Lection Connection - Spirit Sightings

September 1, 2019: Ocean Sunday

From Paul Turley


Just prior to Christmas 2018, more than a thousand flights were grounded at Gatwick, Britain’s second busiest airport. More than 140,000 passengers were inconvenienced because drones were spotted around the airport, forcing authorities to act.


Drones – who is allowed to fly them, how, and where – are becoming big news. In the USA there were just over one million drones in private hands. By the end of this year that number is set to double.


Governments across the globe are rushing to enact legislation to allow for the management of private drone usage. In the U.S., the Federal Aviation Authority is rewriting laws that previously only covered the flying of model aircraft. Governments are also scrambling to understand what legislation could look like that would cover the use of drones that can carry people and operate as flying taxis. In Singapore, news outlets are reporting that the Singaporean government will allow driverless flying taxi test flights to take place before the end of the year.


At the same time, Amazon and Google, very closely followed by FedEx and UPS, have major plans to make parcel delivery via drones become the norm in the very near future. Google, through its drone company Wing Aviation, has already received FAA approval to make commercial deliveries via drone.


For most of us, our first experience of drones might be the use that film and television makers have made of drone photography to give us new views of the world we think we know. Unlike planes and helicopters, drones, being small, light and inexpensive to purchase and less complex fly, can operate in places and ways that show us views we have not seen before.


It is these new views, coupled with the extraordinary poetry of Job 38, that can perhaps help us to appreciate anew the beauty and complexity of God’s creation.


Drones also pose a threat to our experience of that creation. The noise and visual pollution that an increase in drones could represent, the potential for invasions of privacy, the possibilities that drones offer to states and other actors who seek to monitor and control us, and the deadly force that drones are already delivering in warfare, should make us at least question the impact they are already having and will have.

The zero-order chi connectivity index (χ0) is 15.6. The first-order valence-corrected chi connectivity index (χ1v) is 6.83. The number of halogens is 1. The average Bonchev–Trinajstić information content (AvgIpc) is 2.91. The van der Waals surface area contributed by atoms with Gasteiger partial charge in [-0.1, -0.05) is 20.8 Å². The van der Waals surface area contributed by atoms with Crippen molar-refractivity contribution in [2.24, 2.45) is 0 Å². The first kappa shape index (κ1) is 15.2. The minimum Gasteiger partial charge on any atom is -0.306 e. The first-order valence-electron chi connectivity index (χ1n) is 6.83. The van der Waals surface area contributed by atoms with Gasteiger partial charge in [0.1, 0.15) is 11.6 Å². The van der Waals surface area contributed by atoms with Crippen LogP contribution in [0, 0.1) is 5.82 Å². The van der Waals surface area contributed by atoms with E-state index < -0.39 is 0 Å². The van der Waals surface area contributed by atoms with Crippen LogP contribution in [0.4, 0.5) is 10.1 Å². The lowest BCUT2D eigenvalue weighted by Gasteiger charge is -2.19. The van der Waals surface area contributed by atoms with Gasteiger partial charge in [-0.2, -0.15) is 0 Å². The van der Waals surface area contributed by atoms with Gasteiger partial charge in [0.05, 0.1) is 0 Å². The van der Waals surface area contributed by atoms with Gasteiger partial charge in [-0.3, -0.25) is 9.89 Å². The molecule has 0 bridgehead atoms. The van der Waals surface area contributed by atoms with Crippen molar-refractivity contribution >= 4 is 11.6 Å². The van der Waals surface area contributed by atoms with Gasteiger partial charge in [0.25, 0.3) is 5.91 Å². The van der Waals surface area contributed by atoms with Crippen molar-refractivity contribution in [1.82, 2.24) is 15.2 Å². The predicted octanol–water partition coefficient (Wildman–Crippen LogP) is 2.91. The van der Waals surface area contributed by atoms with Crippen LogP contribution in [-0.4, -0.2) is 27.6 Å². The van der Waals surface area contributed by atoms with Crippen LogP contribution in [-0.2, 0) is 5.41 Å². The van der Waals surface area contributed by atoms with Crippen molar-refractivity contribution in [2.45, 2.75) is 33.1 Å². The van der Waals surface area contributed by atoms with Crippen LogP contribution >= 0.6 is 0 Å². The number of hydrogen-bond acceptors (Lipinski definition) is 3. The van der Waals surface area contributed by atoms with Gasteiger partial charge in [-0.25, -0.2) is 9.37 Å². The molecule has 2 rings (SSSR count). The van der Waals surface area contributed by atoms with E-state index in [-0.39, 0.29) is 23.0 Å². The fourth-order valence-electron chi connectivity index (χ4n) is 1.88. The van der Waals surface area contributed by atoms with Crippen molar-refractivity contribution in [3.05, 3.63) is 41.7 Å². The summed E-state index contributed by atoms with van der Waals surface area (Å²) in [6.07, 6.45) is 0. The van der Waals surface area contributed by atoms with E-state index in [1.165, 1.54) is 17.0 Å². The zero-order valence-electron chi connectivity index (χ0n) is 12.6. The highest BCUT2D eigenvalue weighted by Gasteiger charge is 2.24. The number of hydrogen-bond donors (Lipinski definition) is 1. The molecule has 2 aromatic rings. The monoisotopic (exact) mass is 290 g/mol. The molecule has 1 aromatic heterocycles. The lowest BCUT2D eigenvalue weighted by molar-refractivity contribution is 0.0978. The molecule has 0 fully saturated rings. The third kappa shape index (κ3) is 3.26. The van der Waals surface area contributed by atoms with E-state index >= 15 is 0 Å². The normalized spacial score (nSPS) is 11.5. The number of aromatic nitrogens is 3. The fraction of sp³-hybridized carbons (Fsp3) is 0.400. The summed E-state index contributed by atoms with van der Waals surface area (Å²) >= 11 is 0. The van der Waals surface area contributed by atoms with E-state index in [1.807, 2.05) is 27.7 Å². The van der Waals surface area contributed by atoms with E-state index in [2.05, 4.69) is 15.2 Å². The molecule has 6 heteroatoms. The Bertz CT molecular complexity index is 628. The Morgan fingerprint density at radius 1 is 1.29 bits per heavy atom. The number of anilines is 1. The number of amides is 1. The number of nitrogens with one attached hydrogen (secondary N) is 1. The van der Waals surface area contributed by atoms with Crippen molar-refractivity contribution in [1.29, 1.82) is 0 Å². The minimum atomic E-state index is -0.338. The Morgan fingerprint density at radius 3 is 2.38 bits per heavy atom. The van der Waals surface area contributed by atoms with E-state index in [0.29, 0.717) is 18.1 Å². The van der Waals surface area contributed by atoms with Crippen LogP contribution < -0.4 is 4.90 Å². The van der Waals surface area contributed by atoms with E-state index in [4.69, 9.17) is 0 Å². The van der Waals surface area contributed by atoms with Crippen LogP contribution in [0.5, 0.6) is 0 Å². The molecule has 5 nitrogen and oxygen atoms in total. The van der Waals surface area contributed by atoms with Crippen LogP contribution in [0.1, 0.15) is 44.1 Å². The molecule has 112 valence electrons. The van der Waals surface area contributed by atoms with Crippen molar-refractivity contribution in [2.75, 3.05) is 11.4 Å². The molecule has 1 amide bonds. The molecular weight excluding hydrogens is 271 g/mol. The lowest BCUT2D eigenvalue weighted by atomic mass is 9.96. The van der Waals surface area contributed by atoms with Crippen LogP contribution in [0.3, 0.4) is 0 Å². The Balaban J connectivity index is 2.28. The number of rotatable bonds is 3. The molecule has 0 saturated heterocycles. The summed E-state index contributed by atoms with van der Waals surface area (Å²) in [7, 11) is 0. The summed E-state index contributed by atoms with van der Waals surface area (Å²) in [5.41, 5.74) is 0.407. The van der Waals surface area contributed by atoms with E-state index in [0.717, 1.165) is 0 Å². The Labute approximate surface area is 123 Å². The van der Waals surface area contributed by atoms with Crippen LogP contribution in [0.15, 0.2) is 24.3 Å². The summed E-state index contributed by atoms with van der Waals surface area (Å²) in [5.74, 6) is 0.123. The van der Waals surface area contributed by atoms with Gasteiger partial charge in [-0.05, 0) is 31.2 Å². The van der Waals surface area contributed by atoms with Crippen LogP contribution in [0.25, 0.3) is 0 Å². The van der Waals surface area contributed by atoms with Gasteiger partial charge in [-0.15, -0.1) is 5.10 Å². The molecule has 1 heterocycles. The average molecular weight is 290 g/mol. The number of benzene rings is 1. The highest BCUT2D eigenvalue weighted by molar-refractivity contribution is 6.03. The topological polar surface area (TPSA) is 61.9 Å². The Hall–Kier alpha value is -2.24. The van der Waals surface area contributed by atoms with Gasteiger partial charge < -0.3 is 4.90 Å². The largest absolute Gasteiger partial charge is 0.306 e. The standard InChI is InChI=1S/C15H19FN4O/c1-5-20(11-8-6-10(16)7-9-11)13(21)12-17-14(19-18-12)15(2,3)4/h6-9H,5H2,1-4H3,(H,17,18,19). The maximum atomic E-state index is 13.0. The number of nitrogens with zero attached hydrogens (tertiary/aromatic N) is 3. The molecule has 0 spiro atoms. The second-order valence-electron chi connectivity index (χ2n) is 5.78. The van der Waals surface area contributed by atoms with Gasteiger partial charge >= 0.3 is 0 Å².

Drones, like all new technology, should require us to humbly remember that we cannot predict the positive or negative results of these technologies. We are not the complete directors of our own story. Or, as our text puts it, “Where were you when I laid the foundation of the earth?”


Explore…Job 38:1–18

  • How might reading this text aloud in your faith community every week for a month or a year change the way your community thinks about its place in the world?
  • God challenges Job: “Have you commanded the morning since your days began, and caused the dawn to know its place?” What might the opposite of this be?
  • We know that all scientific disciplines are rapidly increasing their knowledge of the nature of the world. How is your faith community seeking to make itself aware of some of these new discoveries?



God of all creation, God of all mysteries, may we live fully in the great mysterious gift of the life you have given us. May we live with joy, wonder and gratitude. Amen.


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